Sports Science Institute
  • Cycling shoulder injuries
  • Rugby shoulder injuries

Shoulder Problems / The Biceps tendon

by Joe F de Beer, Karin S van Rooyen

Anatomy:

The Biceps is an upper arm muscle that acts across the shoulder and elbow joints. At the elbow, it helps to bend the joint. At the shoulder, its function is more complex and incompletely understood.

The biceps has two tendons around the shoulder: the long tendon passes inside the joint via a groove in the ball and attaches to the upper end of the shoulder socket, and the short tendon passes outside the joint to an adjacent bony outgrowth (coracoid).

The long tendon of the biceps is the problematic entity in shoulder pain.


Arthroscopic view (left) and diagrammatic representation (right) of the
Biceps tendon passing through the groove.

Diseases/disorders of the tendon:

1. Inflammation of the tendon: Bicipital tendonitis. The Long tendon of the biceps slides in a groove on the shoulder ball during movements of the arm. Friction between the surfaces result in “soreness” of the tendon, called “Tendonitis”. Within the shoulder, the tendon appears “Red” with tiny blood vessels on its surface. Untreated, the tendonitis progresses to fraying and tears.



Bicipital tendonitis

2. Fraying/ partial tearing of the tendon. Persistence of friction on an inflamed tendon leads to this condition. The tendon appears frayed, which implies separation of individual fibres.



Frayed/torn biceps tendon.

3. Complete tears/ Rupture of the tendon. Persistence of friction on a frayed out tendon leads to this condition. The tendon cannot be seen from within the joint as it slips into the groove on the ball. The resultant slack on the muscle leads to a “Popeye” like muscle deformity.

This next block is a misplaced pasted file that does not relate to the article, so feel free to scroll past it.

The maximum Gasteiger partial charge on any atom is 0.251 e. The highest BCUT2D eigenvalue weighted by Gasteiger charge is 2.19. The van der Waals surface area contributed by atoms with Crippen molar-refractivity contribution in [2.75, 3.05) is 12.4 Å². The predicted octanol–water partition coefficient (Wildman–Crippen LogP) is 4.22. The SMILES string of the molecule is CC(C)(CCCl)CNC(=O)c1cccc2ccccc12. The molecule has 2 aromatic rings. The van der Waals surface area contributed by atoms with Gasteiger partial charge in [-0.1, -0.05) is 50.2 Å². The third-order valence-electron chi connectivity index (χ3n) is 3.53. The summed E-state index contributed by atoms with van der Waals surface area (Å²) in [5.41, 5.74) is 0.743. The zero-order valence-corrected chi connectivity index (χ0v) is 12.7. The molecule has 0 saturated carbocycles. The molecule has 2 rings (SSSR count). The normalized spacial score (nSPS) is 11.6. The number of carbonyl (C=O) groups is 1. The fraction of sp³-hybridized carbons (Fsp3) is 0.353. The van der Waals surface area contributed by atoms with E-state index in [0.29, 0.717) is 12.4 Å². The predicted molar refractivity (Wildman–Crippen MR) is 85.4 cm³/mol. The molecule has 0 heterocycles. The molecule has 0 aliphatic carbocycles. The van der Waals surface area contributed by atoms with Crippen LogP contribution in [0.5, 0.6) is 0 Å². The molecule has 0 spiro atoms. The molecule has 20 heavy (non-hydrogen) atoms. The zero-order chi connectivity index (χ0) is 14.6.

Torn biceps tendon.

4. Tears around the tendon attachment at the upper end of the shoulder socket (SLAP tears). These are seen in throwing athletes.



SLAP tear: separation of biceps tendon attachment from
the upper end of the shoulder socket.

Diagnosis:

Clinical:

Biceps tendon disorders can present in different ways.

  1. Pain: Pain around the front of the shoulder, arm and sometime passing down the upper limb is suggestive. The pain occurs with movements of the arm (mechanical in nature) Pressure on the groove is painful, and an injection of a local anaesthetic drug in the groove, under ultrasound control, provides relief.
  2. Clicking: Partially torn tendon and SLAP tears can cause obstruction to movements of the arm and gives an unpleasant sensation of “clicking”.
  3. Deformity: Complete tears of the biceps tendon can result in a “Popeye” like muscle appearance.

Radiological:

Xrays do not reveal biceps problems.

MRI and ultrasound are sometimes useful. Fluid around the tendon, and displacement out of the groove are some of the indicators of possible biceps pathology.


Arrows show an empty groove on ultrasound (left) and MRI (right).

Arthroscopy:

Arthroscopy accurately shows the inflamed, frayed, or torn biceps tendon, and SLAP tears.


Treatment:

Conservative:

  1. Avoidance of movements that cause shoulder pain.
  2. Cortisone injections into the groove, under ultrasound control, to reduce inflammation.

Surgical:

Arthroscopy identifies the problem and should be used to simultaneously treat the problem. The biceps tendon is detached from its attachment on the upper socket and is transferred to a hole created in the groove on the ball using biodegradable screws or anchors (Biceps tenodesis). This eliminates the sliding of the tendon and thereby removes friction. Pain relief is immediate and complete.





Transfer of the tendon to the groove using
metal/biological screws and devices.

Another method that can be used in elderly individuals is simply detaching the tendon from the socket and allowing it to slip down the groove (Biceps tenotomy). Although similar to a rupture, this method has been shown to provide excellent relief of pain and is ideal in patients fro whom a cosmetic deformity is not an issue.

SLAP tears are repaired arthroscopically to the detached area of bone using tiny anchors. Severe tears are excised and the tendon may be transferred to the groove as described above.


Post-operative care:

Post-operative care: The arm should be rested till the repair is firmly in place. Usually, three weeks of rest is sufficient. Thereafter, gradual passive and active exercises are begun and continued till full function is achieved.